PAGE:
“While a few brands have tried, you can’t really plan to go viral,” says Jaimee Lupton, cofounder of Monday Haircare, whose affordable shampoo and conditioning products are beloved on TikTok. “It’s more so about building awareness and brand recognition as a base, and then being prepared to jump on trends or cleverly tap into viral momentum if it arises.”
Product design and rollout strategies are also crucial. Dianna Cohen, a former Into the Gloss intern and the founder of haircare brand Crown Affair, says she is seeing newer brands embrace maximalism and Y2K-inspired designs, giving the examples of skincare brands Topicals and Starface. The pastel, space-age Mane design is a stark contrast to the minimalist branding of Atkin’s other brand, Ouai, and the signature millennial-pink Glossier packaging. Atkin’s mood board as she created the brand had retro photos of Baby-G watches and the Olsen Twins’ signature “undone” hairstyles.
Mane launched with eight SKUs, with more products already developed for upcoming releases, understanding that customers want new items more frequently. Similarly, Glossier recently made the decision to offer customers new products every few weeks, upping its drops from roughly four per year, and plans to open more brick-and-mortar stores in 2023.
Building a brand community
Because simply offering on-trend products is no longer enough, Atkin is building an environmentally conscious ethos into the brand. With the launch of Mane comes a hair tool recycling and refurbishment program in partnership with nonprofits Pact Collective and Project Glimmer. Tools that cannot be refurbished will be recycled through Pact, and tools that still work and can be refurbished will be donated to Project Glimmer.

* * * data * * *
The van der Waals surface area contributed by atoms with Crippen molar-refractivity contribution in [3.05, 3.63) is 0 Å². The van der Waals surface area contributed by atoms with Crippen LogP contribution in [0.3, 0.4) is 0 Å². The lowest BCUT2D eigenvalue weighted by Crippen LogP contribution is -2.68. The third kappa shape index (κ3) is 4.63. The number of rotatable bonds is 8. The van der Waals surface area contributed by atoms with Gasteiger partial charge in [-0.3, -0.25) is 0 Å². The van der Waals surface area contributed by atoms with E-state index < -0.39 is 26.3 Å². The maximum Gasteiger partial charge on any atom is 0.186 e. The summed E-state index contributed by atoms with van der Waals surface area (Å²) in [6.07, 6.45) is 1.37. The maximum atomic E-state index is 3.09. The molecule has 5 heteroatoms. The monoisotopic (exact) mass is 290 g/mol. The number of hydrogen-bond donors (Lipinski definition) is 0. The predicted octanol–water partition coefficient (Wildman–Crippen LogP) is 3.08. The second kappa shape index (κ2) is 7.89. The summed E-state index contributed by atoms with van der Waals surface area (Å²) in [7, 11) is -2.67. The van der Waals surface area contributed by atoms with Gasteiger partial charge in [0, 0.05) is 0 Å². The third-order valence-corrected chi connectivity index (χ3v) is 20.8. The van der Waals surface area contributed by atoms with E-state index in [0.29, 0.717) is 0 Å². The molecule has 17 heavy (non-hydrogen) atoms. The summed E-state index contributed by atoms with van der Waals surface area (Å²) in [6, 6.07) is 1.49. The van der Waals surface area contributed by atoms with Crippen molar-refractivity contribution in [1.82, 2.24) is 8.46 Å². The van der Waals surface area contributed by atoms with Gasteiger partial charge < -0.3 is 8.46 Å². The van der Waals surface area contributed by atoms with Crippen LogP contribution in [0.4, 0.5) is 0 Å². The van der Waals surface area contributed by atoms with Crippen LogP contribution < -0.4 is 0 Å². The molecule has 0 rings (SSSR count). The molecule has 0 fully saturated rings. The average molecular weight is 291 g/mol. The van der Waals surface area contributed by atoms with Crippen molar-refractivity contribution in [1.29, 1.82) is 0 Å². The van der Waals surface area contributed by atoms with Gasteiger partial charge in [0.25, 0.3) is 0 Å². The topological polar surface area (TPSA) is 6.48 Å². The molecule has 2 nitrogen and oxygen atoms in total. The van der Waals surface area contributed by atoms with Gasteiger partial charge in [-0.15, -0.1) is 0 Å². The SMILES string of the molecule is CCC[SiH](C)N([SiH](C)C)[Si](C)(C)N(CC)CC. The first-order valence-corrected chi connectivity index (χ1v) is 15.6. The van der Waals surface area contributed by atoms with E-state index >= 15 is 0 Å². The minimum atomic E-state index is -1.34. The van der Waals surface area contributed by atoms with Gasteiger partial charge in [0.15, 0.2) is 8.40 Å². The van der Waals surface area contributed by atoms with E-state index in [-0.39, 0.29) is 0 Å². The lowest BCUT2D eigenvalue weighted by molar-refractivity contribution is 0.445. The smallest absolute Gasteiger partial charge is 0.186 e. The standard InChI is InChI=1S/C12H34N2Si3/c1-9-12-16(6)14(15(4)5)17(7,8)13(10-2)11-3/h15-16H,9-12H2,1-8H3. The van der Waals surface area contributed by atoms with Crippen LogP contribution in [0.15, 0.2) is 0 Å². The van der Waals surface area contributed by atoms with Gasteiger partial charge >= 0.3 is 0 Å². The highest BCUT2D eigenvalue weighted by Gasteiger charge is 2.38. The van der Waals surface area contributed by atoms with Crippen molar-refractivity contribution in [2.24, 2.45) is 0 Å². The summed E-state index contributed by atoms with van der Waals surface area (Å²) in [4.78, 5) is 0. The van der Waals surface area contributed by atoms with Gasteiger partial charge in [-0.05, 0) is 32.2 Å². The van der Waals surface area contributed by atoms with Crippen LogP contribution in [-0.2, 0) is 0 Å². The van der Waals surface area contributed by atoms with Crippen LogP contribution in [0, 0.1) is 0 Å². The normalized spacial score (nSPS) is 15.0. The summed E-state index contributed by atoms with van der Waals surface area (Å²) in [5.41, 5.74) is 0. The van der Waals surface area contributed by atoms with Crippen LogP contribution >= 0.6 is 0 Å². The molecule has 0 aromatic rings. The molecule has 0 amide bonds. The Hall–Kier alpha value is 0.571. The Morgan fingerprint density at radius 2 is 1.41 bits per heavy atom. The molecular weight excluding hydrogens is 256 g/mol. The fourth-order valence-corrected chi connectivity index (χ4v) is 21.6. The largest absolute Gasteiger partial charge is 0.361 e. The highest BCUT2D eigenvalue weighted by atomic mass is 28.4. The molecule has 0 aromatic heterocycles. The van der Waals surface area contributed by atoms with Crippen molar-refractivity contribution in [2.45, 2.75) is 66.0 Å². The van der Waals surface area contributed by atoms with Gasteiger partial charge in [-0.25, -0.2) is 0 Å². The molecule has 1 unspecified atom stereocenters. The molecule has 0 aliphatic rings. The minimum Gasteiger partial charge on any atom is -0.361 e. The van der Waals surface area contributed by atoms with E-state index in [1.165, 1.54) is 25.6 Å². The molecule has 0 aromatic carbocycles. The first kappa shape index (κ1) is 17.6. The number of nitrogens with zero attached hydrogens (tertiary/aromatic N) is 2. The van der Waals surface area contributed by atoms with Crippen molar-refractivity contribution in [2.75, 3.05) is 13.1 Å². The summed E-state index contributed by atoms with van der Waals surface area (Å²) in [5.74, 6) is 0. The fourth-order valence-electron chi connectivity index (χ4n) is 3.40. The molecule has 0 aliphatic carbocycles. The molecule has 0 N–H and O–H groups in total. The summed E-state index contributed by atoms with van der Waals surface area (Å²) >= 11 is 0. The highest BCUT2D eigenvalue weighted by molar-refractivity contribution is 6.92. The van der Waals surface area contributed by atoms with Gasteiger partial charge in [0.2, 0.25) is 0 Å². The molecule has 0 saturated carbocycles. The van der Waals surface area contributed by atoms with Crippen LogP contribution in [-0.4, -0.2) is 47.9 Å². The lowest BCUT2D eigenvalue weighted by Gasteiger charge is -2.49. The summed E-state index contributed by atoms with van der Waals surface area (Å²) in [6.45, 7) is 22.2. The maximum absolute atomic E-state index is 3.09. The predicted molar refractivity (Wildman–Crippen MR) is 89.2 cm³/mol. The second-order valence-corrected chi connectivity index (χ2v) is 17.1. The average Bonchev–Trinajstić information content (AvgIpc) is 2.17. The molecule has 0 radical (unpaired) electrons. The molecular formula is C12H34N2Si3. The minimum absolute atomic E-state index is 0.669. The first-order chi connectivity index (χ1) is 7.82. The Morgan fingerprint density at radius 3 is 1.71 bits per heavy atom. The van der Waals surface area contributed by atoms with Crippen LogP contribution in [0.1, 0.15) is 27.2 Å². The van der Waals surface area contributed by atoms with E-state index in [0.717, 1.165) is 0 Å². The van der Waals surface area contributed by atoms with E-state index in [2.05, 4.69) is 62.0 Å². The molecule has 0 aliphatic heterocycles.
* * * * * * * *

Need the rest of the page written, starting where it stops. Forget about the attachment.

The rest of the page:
She’s also focusing on education, filming a soon-to-be-released hairstyling workshop for MasterClass in which she uses the tools alongside content for the Mane Addicts and separate Mane by Mane Addicts social media channels—all designed to get shoppers engaged with Mane.
Crown Affair’s Cohen says that she has seen changes in the way people interact with brands online, noting that commenters and reviewers on YouTube, Pinterest, Instagram, TikTok, and private social media communities all give different types of feedback. “Content is king, but community management is queen,” she says. “It’s gotten richer in the sense that everyone feels empowered to comment in a way that I think they didn’t 10 years ago.”
She adds that attention spans are also shorter, and the fact that consumers are viewing more videos on social media gives brands the opportunity to educate their customers with tutorials rather than relying on static images.
Huda Beauty and Wishful founder Huda Kattan and her sister Mona (also a beauty industry entrepreneur, with perfume brand Kayali and content platform Scentgasm) are both backers of Mane by Mane Addicts. Huda Kattan says the platform, in conjunction with Atkin’s tutorials, will help attract and engage customers who are eager to re-create makeup looks and hairstyles that require a high level of skill. “There’s no question that the standards of glam are far higher,” she says.
With the Kattan sisters’ backing, Atkin also has access to their experience growing brands outside of traditional beauty hubs like California or New York—something she hopes will help grow Mane into a global brand. “Social media has broken down so many barriers. Huda and Mona understand how customers behave in Europe and in the Middle East,” she says. “I want to make sure that we can get [Mane] in front of as many people in as many countries. We’re not going to limit ourselves.”